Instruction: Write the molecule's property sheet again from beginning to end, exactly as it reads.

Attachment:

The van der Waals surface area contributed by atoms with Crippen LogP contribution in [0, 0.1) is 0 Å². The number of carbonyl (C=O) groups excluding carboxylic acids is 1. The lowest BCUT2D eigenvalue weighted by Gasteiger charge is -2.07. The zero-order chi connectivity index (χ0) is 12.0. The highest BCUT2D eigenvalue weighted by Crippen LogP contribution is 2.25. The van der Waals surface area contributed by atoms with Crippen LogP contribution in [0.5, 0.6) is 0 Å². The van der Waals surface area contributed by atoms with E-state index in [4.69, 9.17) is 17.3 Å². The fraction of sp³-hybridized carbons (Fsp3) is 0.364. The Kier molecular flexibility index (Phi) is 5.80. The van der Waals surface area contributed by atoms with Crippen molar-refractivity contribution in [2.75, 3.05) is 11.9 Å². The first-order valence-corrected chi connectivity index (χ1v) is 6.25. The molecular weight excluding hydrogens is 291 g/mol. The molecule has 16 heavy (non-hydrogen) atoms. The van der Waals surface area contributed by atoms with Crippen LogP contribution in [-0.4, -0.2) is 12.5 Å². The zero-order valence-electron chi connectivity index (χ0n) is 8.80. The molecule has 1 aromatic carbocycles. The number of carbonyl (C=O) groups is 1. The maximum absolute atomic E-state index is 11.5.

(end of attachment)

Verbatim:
The van der Waals surface area contributed by atoms with Crippen LogP contribution in [0, 0.1) is 0 Å². The number of carbonyl (C=O) groups excluding carboxylic acids is 1. The lowest BCUT2D eigenvalue weighted by Gasteiger charge is -2.07. The zero-order chi connectivity index (χ0) is 12.0. The highest BCUT2D eigenvalue weighted by Crippen LogP contribution is 2.25. The van der Waals surface area contributed by atoms with Crippen LogP contribution in [0.5, 0.6) is 0 Å². The van der Waals surface area contributed by atoms with E-state index in [4.69, 9.17) is 17.3 Å². The fraction of sp³-hybridized carbons (Fsp3) is 0.364. The Kier molecular flexibility index (Phi) is 5.80. The van der Waals surface area contributed by atoms with Crippen molar-refractivity contribution in [2.75, 3.05) is 11.9 Å². The first-order valence-corrected chi connectivity index (χ1v) is 6.25. The molecular weight excluding hydrogens is 291 g/mol. The molecule has 16 heavy (non-hydrogen) atoms. The van der Waals surface area contributed by atoms with Crippen LogP contribution in [-0.4, -0.2) is 12.5 Å². The zero-order valence-electron chi connectivity index (χ0n) is 8.80. The molecule has 1 aromatic carbocycles. The number of carbonyl (C=O) groups is 1. The maximum absolute atomic E-state index is 11.5.